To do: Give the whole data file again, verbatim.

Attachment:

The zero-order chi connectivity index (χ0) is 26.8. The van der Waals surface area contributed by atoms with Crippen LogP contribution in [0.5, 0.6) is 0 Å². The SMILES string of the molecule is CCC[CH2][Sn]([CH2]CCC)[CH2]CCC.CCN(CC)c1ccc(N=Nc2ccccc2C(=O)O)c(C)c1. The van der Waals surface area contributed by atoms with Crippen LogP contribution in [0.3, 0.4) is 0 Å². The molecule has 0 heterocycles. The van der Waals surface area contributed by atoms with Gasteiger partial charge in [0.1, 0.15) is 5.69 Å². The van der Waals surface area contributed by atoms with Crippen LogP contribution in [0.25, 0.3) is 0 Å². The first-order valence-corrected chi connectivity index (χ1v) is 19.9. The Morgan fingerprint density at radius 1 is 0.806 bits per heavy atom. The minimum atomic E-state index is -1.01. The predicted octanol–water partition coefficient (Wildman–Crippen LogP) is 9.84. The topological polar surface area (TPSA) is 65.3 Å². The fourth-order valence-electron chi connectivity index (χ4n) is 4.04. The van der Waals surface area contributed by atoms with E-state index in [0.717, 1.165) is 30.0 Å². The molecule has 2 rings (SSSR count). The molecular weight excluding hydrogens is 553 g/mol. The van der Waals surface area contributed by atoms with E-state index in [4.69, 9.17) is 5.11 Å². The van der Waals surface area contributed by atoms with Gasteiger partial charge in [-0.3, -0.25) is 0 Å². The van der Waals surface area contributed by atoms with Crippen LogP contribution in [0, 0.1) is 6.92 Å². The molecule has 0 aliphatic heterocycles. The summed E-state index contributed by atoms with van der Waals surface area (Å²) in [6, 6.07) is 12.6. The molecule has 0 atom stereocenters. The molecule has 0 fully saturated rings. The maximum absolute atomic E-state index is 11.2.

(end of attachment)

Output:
The zero-order chi connectivity index (χ0) is 26.8. The van der Waals surface area contributed by atoms with Crippen LogP contribution in [0.5, 0.6) is 0 Å². The SMILES string of the molecule is CCC[CH2][Sn]([CH2]CCC)[CH2]CCC.CCN(CC)c1ccc(N=Nc2ccccc2C(=O)O)c(C)c1. The van der Waals surface area contributed by atoms with Crippen LogP contribution in [0.3, 0.4) is 0 Å². The molecule has 0 heterocycles. The van der Waals surface area contributed by atoms with Gasteiger partial charge in [0.1, 0.15) is 5.69 Å². The van der Waals surface area contributed by atoms with Crippen LogP contribution in [0.25, 0.3) is 0 Å². The first-order valence-corrected chi connectivity index (χ1v) is 19.9. The Morgan fingerprint density at radius 1 is 0.806 bits per heavy atom. The minimum atomic E-state index is -1.01. The predicted octanol–water partition coefficient (Wildman–Crippen LogP) is 9.84. The topological polar surface area (TPSA) is 65.3 Å². The fourth-order valence-electron chi connectivity index (χ4n) is 4.04. The van der Waals surface area contributed by atoms with E-state index in [0.717, 1.165) is 30.0 Å². The molecule has 2 rings (SSSR count). The molecular weight excluding hydrogens is 553 g/mol. The van der Waals surface area contributed by atoms with E-state index in [4.69, 9.17) is 5.11 Å². The van der Waals surface area contributed by atoms with Gasteiger partial charge in [-0.3, -0.25) is 0 Å². The van der Waals surface area contributed by atoms with Crippen LogP contribution in [0, 0.1) is 6.92 Å². The molecule has 0 aliphatic heterocycles. The summed E-state index contributed by atoms with van der Waals surface area (Å²) in [6, 6.07) is 12.6. The molecule has 0 atom stereocenters. The molecule has 0 fully saturated rings. The maximum absolute atomic E-state index is 11.2.